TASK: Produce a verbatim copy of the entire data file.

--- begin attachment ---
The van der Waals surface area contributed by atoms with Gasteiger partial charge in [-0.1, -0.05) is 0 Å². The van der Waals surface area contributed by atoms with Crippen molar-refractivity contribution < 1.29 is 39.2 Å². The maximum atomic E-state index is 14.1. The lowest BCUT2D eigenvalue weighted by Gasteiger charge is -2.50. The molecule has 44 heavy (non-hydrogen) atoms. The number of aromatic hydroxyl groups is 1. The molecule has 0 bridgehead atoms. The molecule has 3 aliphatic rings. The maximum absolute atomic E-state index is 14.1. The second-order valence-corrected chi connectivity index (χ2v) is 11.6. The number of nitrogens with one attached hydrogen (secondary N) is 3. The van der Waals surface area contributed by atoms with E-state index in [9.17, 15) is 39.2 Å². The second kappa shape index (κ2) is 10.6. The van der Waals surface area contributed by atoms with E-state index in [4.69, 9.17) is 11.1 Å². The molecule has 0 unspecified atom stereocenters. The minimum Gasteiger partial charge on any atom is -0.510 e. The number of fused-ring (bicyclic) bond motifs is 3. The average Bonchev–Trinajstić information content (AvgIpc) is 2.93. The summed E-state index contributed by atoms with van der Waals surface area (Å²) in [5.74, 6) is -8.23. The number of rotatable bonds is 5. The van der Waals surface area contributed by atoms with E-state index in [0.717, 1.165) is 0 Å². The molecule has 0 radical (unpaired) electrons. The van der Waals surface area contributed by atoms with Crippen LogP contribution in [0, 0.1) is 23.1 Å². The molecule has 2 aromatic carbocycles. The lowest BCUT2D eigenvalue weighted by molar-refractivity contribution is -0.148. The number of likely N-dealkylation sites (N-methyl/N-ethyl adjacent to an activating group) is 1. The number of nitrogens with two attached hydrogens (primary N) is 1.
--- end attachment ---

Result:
The van der Waals surface area contributed by atoms with Gasteiger partial charge in [-0.1, -0.05) is 0 Å². The van der Waals surface area contributed by atoms with Crippen molar-refractivity contribution < 1.29 is 39.2 Å². The maximum atomic E-state index is 14.1. The lowest BCUT2D eigenvalue weighted by Gasteiger charge is -2.50. The molecule has 44 heavy (non-hydrogen) atoms. The number of aromatic hydroxyl groups is 1. The molecule has 0 bridgehead atoms. The molecule has 3 aliphatic rings. The maximum absolute atomic E-state index is 14.1. The second-order valence-corrected chi connectivity index (χ2v) is 11.6. The number of nitrogens with one attached hydrogen (secondary N) is 3. The van der Waals surface area contributed by atoms with E-state index in [9.17, 15) is 39.2 Å². The second kappa shape index (κ2) is 10.6. The van der Waals surface area contributed by atoms with E-state index in [4.69, 9.17) is 11.1 Å². The molecule has 0 unspecified atom stereocenters. The minimum Gasteiger partial charge on any atom is -0.510 e. The number of fused-ring (bicyclic) bond motifs is 3. The average Bonchev–Trinajstić information content (AvgIpc) is 2.93. The summed E-state index contributed by atoms with van der Waals surface area (Å²) in [5.74, 6) is -8.23. The number of rotatable bonds is 5. The van der Waals surface area contributed by atoms with E-state index in [0.717, 1.165) is 0 Å². The molecule has 0 radical (unpaired) electrons. The van der Waals surface area contributed by atoms with Crippen LogP contribution in [0, 0.1) is 23.1 Å². The molecule has 2 aromatic carbocycles. The lowest BCUT2D eigenvalue weighted by molar-refractivity contribution is -0.148. The number of likely N-dealkylation sites (N-methyl/N-ethyl adjacent to an activating group) is 1. The number of nitrogens with two attached hydrogens (primary N) is 1.